Sunday, September 4, 2011

Sarah's Key (Elle s'appelait Sarah) (C)

Sarah's Key contains two separate plots: A holocaust fairy tale about a french jewish child who dodges concentration camps and nazi soldiers in order to rescue her brother from a certain death whom only she could rescue him from. The other, is a melodrama about a mildly unlikable upperclass woman who desperately wants to keep her unborn baby, and has mild relationship issues with her also mildly unlikable husband. If you were to decide which of these two plots seemed most interesting, I would assume you would choose the first plot involving the holocaust. Unfortunately, if this question was asked to director Gilles Paquet-Brenner he would've chosen the latter option as evident in the ratio between the two plots in Sarah's Key.

Sarah's Key is one third of an incredible film. New comer Melusine Mayance has a star making performance as Sarah during her youth. On her first performance in a feature length film (not including her performance in the 2009 Italian film Ricky, which despite technically a feature length film, was never distributed to more than one theater, and grossed less than $2,000), she pulls off the feat of making the audience desire her to be in every scene rather than veteran actor Kristin Scott Thomas.

The reason why I had said "one third" in the previous paragraph, was because nearly every aspect of the "holocaust" story worked incredibly well. Natasha Mashkevich and Arben Bajraktaraj are both phenomenal in their supporting roles as Sarah's parents, and Jonathan Kerr also does a great job as the concentration camp worker who allows Sarah and her friend (also played very well by another newcomer Sarah Ber) escape from the camp.

Nearly all of my problems with the film came from the second plot that takes place in the modern day. Actors James Gerard and Karina Hin join the ranks of Ken Jeong in The Hangover and Jessica Barden in Hanna playing Kristin Scott Thomas' assistant and daughter respectively. Despite the two of them having (very) supporting roles, every line that comes out of their mouths in this film completely took me out of the story.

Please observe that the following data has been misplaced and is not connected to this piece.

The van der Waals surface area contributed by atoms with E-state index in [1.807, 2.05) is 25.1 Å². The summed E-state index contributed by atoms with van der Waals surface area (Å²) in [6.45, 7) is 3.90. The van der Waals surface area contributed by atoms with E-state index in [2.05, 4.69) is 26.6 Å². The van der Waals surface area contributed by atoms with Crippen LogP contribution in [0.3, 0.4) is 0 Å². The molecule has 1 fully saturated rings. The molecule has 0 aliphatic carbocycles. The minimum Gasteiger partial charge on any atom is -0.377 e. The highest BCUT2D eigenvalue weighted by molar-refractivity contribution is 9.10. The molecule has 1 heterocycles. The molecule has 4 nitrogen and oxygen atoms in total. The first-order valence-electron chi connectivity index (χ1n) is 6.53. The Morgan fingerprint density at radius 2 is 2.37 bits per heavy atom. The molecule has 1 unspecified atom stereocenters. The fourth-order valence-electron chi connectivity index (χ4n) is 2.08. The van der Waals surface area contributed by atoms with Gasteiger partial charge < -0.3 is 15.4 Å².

Another problem Sarah's Key faces is the lack of any type of dramatic suspense in the story set in the present day. As an example, when Kristin Scott Thomas interviews a member of Sarah's family, she is told that Sarah was killed in a horrible car accident. Unfortunately, director Gilles Paquet-Brenner shows this accident, and because it's so clear that Sarah drove into the truck that supposedly crashed into her, what is supposed to be the climax of the film (that Sarah committed suicide) fails.

Despite having one third of a great film, Sarah's Key is undone by a melodramatic and poorly acted second plot which unfortunately takes up most of the film. If the entire second plot was excised, and the film was released as a short, the grade would probably be an A-. However, it wasn't.

Grade: C

1 comment:

  1. Through the heartbreak and two families coming togethere because of a horrable thing. I could not put it down! I actualy had a hard time putting it down to go to sleep, go to work and when my breaks were done at work! Also there are great questions in the back for book clubs to use. Tatiana de Rosnay did a great job on this book and now I can't wait to find the movie that is made from this book to see how simmilar they are and if my picture of the characters are what it has also.